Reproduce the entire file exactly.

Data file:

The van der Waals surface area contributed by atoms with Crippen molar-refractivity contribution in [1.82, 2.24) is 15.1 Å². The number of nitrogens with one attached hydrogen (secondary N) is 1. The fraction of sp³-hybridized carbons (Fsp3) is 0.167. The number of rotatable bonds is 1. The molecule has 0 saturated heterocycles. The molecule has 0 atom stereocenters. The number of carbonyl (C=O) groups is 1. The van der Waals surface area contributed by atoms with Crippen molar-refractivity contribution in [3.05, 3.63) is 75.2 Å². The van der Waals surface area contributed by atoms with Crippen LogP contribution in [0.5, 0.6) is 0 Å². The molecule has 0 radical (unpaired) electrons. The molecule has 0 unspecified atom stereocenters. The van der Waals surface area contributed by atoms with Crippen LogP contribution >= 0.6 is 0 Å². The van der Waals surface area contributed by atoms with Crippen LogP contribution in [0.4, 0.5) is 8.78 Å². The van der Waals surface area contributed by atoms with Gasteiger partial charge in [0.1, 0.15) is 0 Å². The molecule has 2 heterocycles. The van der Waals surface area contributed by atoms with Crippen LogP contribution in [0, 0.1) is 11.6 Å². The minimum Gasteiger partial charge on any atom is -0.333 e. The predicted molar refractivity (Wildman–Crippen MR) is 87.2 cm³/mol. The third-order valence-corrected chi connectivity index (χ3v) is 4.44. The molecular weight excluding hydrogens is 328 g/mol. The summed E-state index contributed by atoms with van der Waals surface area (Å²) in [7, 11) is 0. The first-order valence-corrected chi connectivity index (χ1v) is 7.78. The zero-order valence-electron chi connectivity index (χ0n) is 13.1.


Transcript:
The van der Waals surface area contributed by atoms with Crippen molar-refractivity contribution in [1.82, 2.24) is 15.1 Å². The number of nitrogens with one attached hydrogen (secondary N) is 1. The fraction of sp³-hybridized carbons (Fsp3) is 0.167. The number of rotatable bonds is 1. The molecule has 0 saturated heterocycles. The molecule has 0 atom stereocenters. The number of carbonyl (C=O) groups is 1. The van der Waals surface area contributed by atoms with Crippen molar-refractivity contribution in [3.05, 3.63) is 75.2 Å². The van der Waals surface area contributed by atoms with Crippen LogP contribution in [0.5, 0.6) is 0 Å². The molecule has 0 radical (unpaired) electrons. The molecule has 0 unspecified atom stereocenters. The van der Waals surface area contributed by atoms with Crippen LogP contribution >= 0.6 is 0 Å². The van der Waals surface area contributed by atoms with Crippen LogP contribution in [0.4, 0.5) is 8.78 Å². The van der Waals surface area contributed by atoms with Gasteiger partial charge in [0.1, 0.15) is 0 Å². The molecule has 2 heterocycles. The van der Waals surface area contributed by atoms with Crippen LogP contribution in [0, 0.1) is 11.6 Å². The minimum Gasteiger partial charge on any atom is -0.333 e. The predicted molar refractivity (Wildman–Crippen MR) is 87.2 cm³/mol. The third-order valence-corrected chi connectivity index (χ3v) is 4.44. The molecular weight excluding hydrogens is 328 g/mol. The summed E-state index contributed by atoms with van der Waals surface area (Å²) in [7, 11) is 0. The first-order valence-corrected chi connectivity index (χ1v) is 7.78. The zero-order valence-electron chi connectivity index (χ0n) is 13.1.